Reopening trade discussions might also allow the two countries to update their mutual infrastructure needs. The signing of NAFTA in the 1990s, Sarukhan said, prompted the U.S. and Mexico to build their first cross-border railroad line since the 1910s. The current connections between the countries, he added, are “not up to par with this huge flow of commerce.” He also suggested that a NAFTA update could help the energy industry in all three countries.

Sarukhan noted that NAFTA had indeed created regional job losses, along with overall gains in GDP. “There is no doubt that in a free trade agreement like NAFTA, there have been winners and losers,” he said. In response to an audience question, he noted that an updated agreement could stand to include more support for diplaced workers.

Sarukhan served as Mexico’s ambassador to the U.S. from 2007-2013; he is currently a strategic consultant and a senior fellow at the Brookings Institution in Washington and a distinguished visiting scholar at the University of Southern California Annenberg Public Diplomacy School. Sarukhan’s remarks were followed by an on-stage question-and-answer session he conducted with Lourdes Melgar SM ’88 PhD ’92, the Robert Wilhem Fellow at MIT’s Center for International Studies (CIS) and Mexico’s former deputy secretary of energy for hydrocarbons.

The event on Friday was part of the Starr Forum, a series of panels hosted by MIT’s Center for International Studies (CIS); it was also co-sponsored by the MIT-Mexico Program.

On the border

When it comes to a prospective wall, Sarukhan, like the Mexican government, opposes the project, and he voiced his skepticism about a barrier meant to cover 3,000 miles of terrain.

Yet he noted that security was a real concern and offered that along with NAFTA, the event most shaping U.S.-Mexico relations in the last quarter-century was the September 2001 terrorist attack on the U.S.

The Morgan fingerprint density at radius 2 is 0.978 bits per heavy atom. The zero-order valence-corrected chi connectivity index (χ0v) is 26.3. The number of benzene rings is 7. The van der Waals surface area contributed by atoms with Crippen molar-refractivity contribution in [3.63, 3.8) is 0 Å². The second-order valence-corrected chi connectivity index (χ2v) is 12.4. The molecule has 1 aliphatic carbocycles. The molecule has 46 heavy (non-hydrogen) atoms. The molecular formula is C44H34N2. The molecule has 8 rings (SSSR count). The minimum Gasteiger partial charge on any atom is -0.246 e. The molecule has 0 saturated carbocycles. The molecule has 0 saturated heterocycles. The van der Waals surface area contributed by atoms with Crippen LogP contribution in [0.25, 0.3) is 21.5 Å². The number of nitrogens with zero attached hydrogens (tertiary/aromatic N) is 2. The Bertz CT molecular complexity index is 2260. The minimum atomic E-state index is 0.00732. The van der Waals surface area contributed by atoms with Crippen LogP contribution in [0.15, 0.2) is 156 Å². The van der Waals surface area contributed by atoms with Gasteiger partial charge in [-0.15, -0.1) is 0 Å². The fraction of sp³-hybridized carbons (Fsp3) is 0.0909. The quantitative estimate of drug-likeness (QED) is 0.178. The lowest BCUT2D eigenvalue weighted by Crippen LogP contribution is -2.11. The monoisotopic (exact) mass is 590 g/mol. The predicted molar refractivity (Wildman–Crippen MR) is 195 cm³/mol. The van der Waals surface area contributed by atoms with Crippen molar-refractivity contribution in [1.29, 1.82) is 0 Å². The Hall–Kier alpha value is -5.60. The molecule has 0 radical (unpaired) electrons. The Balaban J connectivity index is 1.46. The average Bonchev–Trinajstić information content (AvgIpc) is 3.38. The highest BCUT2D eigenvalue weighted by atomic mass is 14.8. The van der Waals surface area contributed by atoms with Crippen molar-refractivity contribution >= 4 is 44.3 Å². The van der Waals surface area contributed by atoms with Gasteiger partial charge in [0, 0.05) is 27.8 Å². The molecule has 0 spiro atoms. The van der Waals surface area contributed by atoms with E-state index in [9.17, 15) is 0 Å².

“It behooves Mexico to work hand in hand with the U.S. to prevent the border from being used to undermine security,” Sarukhan said.

In current public discussion, though, the concept of a wall is more frequently debated in terms of immigration. And yet, as Sarukhan noted, there has been a net flow of immigrants from the U.S. to Mexico over the last several years. In turn, he suggested, this not only means a border wall would be nonessential for U.S. policy goals, but that Mexico should pivot, if necessary, to find room for residents returning from the U.S.

“If Mexico is intelligent, this could be an injection of human capital,” Sarukhan said.

Immigration discussion, he added, should revolve around policies addressing four areas: the overall flow of people across the border, the status of the millions of Mexican immigrants in the U.S., visa requirements, and regulating the flows of temporary workers.

But regarding immigration, as with trade, Sarukhan suggested that Mexico’s best approach would be to help set its joint agenda with the U.S., rather than merely being responsive to U.S. politics. Indeed, he added, for countries such as Mexico that are not military superpowers, this is virtually a guiding principle for survival in a globalized world.

“You sit at the table, or you’re on the menu,” Sarukhan quipped.


Topics: International relations, Mexico, Latin America, Politics, Political science, Government, Business and management, Immigration, MISTI, SHASS, Security studies and military, Special events and guest speakers, Center for International Studies